February 2014

You are currently browsing the monthly archive for February 2014.

Science as the spark: literature inspired by science

Anglia Ruskin University, Thursday 20 March, 7:00pm - 8:30pm

How has scientific inquiry lead to literary works? Why is the literary presentation of science relevant to scientists and society?  A panel sponsored by the BSLS, including Chris Beckett, Dave Clements, Laura Dietz and Kelley Swain, and chaired by BSLS Chair John Holmes, will skirt the 'inspiring science!' cliche to ask illuminating questions, including why scientists and historians who can communicate in any genre, and artists who can draw on any inspiration, choose to structure their work at the intersection of these fields.

To find out more and book a ticket, visit the Cambridge Science Festival website.

The London Interdisciplinary Discussion Group will be meeting to discuss order and disorder at the Dana Centre at the Science Museum in London at 6.30 on 15th April. To read more about this event, and to book a ticket, visit their website.

Their next event will be on 'Blindness'. This will take place on 7th May 2014, featuring writer and theologian John Hull, neuroscientist Colin Blakemore, philosopher Ophelia Deroy and filmmakers James Spinney and Peter Middleton (who are currently making a film about John Hull’s experience of blindness).


Jeff Wallace will be giving an Inaugural Lecture on ‘Literature and Science: Beyond the Two Cultures’ at Cardiff University on March 19th at 5.45pm. For further information see -

Theories and Uses of Light in British Arts of the 19th and 20th centuries
Université Paris Diderot-Paris 7, 20-21 June 2014
In a chapter from The Mirror and the Lamp entitled “Newton’s rainbow and the poet’s,” M. H. Abrams draws a genealogy of the critiques levelled by British writers at practitioners of physics and the natural sciences for their analytical and overly mundane description of the world. Keats’s indictment of Newton in Lamia, which lamented the scientist’s crude unravelling of the rainbow, seems to echo throughout the 19th century and well into the 20th – Abrams quotes D. H. Lawrence’s regret that “‘Knowledge’ has killed the sun, making it a ball of gas, with spots.” In both those examples, light appears as a crucial point of articulation between artistic and scientific discourses. As an emblematic object of study for modern sciences and the experimental method, light plays a defining role in a British context, where it evokes both Newton’s authority and the essential influence that enlightenment empiricism had on the shaping of British thought and culture. Light encapsulates the arts’ tensional relation to scientific discourses and the socio-political, moral and ideological models that they underpin. In that sense, it is the perfect candidate to express or to apprehend a potentially contentious relation to the legacy and persistence of the Enlightenment in Great Britain.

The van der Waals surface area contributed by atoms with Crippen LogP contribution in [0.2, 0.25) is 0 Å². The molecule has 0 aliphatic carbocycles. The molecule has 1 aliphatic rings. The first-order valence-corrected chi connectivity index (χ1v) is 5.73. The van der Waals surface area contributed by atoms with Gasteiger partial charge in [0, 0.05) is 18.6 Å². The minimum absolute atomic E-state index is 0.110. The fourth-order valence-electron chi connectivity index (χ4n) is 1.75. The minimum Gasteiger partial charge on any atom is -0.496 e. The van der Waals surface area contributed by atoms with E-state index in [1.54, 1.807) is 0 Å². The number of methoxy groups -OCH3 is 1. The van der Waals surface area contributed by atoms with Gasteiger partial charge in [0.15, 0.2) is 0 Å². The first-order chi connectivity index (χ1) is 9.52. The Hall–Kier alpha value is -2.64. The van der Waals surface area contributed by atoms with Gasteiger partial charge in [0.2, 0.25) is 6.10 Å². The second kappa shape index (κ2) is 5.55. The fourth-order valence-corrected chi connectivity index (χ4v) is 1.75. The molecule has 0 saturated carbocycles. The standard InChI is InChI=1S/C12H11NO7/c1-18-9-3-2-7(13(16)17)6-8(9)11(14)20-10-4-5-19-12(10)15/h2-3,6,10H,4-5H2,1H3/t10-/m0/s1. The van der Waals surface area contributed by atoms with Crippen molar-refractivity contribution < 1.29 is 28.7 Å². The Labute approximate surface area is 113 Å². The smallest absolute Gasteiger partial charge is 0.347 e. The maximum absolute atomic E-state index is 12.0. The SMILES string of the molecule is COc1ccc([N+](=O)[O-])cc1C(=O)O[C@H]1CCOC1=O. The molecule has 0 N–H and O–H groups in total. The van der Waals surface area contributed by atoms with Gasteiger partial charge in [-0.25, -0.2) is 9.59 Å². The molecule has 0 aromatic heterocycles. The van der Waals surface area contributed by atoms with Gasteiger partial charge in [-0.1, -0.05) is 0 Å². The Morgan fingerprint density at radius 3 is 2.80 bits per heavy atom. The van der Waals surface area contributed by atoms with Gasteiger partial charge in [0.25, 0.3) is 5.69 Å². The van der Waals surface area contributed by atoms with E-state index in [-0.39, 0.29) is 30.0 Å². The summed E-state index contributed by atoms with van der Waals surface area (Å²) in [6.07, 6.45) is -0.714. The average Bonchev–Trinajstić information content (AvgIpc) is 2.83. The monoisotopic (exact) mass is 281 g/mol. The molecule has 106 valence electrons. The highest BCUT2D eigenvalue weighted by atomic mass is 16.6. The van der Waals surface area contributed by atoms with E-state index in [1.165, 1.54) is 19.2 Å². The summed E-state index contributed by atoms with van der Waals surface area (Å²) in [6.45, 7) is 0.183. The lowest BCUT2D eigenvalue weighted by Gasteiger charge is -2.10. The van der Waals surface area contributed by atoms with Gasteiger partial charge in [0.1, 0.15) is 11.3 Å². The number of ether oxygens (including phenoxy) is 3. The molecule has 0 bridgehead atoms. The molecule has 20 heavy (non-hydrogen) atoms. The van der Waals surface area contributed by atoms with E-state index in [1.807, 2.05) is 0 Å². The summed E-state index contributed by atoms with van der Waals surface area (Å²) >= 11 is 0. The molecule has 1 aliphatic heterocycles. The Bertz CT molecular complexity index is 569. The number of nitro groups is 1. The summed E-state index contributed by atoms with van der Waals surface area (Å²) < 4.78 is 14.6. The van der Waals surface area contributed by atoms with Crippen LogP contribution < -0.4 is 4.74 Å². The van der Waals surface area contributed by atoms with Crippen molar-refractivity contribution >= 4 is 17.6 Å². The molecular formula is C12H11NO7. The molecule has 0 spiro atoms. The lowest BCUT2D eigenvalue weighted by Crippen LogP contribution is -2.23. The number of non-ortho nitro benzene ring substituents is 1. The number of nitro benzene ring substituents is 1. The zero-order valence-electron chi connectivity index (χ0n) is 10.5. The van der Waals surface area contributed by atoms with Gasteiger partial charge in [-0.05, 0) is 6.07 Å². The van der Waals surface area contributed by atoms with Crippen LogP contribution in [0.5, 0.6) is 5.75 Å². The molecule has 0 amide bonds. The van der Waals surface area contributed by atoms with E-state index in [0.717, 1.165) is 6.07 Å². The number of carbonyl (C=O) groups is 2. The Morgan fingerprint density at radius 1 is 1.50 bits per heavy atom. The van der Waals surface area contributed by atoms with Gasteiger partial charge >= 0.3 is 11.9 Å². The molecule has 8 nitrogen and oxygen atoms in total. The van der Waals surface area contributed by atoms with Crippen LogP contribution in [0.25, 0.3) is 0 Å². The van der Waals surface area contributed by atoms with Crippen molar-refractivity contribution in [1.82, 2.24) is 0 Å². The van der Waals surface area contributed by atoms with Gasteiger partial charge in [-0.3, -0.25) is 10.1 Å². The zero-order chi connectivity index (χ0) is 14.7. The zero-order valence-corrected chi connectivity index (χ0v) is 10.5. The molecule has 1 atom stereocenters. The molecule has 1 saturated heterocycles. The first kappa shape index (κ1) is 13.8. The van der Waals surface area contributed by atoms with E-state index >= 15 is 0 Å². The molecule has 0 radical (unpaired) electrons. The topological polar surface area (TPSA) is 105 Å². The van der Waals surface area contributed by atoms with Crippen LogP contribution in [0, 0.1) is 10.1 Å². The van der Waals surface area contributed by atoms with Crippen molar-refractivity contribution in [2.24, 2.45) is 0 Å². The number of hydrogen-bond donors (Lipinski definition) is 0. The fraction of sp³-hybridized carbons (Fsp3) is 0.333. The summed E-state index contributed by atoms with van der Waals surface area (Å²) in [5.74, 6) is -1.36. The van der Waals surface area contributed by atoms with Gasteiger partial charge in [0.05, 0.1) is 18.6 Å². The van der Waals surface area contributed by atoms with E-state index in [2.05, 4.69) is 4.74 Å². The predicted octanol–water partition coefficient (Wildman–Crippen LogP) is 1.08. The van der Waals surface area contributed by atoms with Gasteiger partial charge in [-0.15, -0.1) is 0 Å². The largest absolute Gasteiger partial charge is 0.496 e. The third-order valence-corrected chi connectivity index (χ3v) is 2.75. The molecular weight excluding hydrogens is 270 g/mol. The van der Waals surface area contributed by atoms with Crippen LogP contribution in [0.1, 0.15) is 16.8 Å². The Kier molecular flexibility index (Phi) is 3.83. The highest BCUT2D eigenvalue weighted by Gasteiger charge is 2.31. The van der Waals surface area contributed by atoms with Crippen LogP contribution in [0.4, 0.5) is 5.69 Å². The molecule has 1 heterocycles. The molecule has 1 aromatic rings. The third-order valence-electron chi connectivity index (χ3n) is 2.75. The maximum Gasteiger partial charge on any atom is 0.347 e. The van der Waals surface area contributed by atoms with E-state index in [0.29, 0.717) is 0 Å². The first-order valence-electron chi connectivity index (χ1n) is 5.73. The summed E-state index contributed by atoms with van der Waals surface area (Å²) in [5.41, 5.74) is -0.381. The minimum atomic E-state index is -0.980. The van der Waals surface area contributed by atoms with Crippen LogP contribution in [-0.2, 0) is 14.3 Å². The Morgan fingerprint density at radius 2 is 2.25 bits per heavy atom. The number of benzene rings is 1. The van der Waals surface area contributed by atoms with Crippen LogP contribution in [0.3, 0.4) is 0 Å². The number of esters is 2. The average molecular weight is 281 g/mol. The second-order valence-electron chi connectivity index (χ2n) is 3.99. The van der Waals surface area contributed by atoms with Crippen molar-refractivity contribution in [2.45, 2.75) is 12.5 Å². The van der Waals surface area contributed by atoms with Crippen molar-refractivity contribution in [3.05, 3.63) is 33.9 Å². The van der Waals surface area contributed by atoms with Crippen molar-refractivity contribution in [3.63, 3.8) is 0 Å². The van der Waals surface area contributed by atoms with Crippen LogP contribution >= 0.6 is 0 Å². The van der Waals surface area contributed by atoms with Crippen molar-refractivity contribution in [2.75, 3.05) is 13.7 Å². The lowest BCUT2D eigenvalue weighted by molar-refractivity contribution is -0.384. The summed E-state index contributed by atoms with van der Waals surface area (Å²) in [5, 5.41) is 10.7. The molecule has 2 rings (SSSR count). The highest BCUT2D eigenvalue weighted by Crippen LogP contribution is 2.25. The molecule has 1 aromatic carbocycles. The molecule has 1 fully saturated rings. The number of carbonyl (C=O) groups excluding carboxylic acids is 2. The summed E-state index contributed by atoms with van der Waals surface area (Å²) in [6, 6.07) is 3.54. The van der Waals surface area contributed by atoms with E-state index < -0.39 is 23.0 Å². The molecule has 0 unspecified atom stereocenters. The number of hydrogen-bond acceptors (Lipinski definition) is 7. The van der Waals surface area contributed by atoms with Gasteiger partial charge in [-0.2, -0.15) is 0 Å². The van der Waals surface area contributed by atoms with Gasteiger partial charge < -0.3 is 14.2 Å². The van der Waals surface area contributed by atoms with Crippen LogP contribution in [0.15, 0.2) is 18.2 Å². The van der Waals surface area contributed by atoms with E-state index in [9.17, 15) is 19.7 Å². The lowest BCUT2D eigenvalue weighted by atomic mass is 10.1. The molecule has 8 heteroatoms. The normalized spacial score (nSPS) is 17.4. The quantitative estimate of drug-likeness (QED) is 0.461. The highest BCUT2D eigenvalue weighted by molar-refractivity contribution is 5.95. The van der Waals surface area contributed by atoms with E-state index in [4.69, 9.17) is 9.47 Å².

Besides serving as an aesthetic medium, light emblematizes a particular stage in the history of science and epistemology. Its uses raise aesthetic, conceptual, political and moral issues. This explains the strategies carried out to define and appropriate it – strategies that vary from one artistic medium to the next, and from one discursive posture to another. These issues found a new relevance in the 19th century, with the emergence of new media that relied on capturing and shaping light. They took on another meaning at the turn of the 20th century, when scientific findings about light proved incompatible with some of the principles behind Newton’s experimental method, and paved the way towards revolutionary theories. Throughout these two centuries the arts often compete with physics and the natural sciences to formulate a legitimate definition of light; on the other hand, light as a medium is gradually made more available to artistic practices precisely thanks to the latest technical and scientific discoveries. Light crystallizes tensions between imagination and reason, between analytical knowledge and sensory experience, between demystifying clarity and phantasmagorical projections.
This two-day postgraduate conference proposes to investigate the functions and uses of light in British arts of the 19th and 20th centuries, from references to light in literature and music to its material treatment in painting, architecture, photography, cinema, performance arts, as well as landscapes and gardens. Suggested lines of approach are:
  • Uses of colours and white in painting
  •  Magic lanterns, phantasmagoria...: the technology and reception of pre-cinema
  •  Techniques and usages of lighting
  •  Projection technologies
  •  Music and synaesthesia: connecting sound, colour and light
  •  Light and sound: wavelength theory, music of the spheres
  •  Light and shadows in the English garden
  •  Light as metaphor
  •  City lights
  •  Light and Enlightenment
  •  Politics of light: light and progress, light and “terrorism” (Max Milner)
  •  Natural and artificial lighting
  •  Photosensitivity
  •  Light and shade, chiaroscuro
  •  Refraction, reflection and absorption of light
  •  Light, between immateriality and materiality
  •  Light, between empiricism and metaphysics
  •  Light and perception
  •  Light, physiology and imagination
  •  Vision and blindness, blindness and insight
Our keynote speaker at the conference will be the artist and writer Lily Hibberd.
Papers will last for twenty minutes, and will be followed by ten-minute discussions with the floor. Abstracts no longer than 300 words should be sent to Sarah Gould (sarah.gould@orange.fr) and Diane Leblond (diane.b.leblond@gmail.com) before March 1st 2014, along with a short biographical note.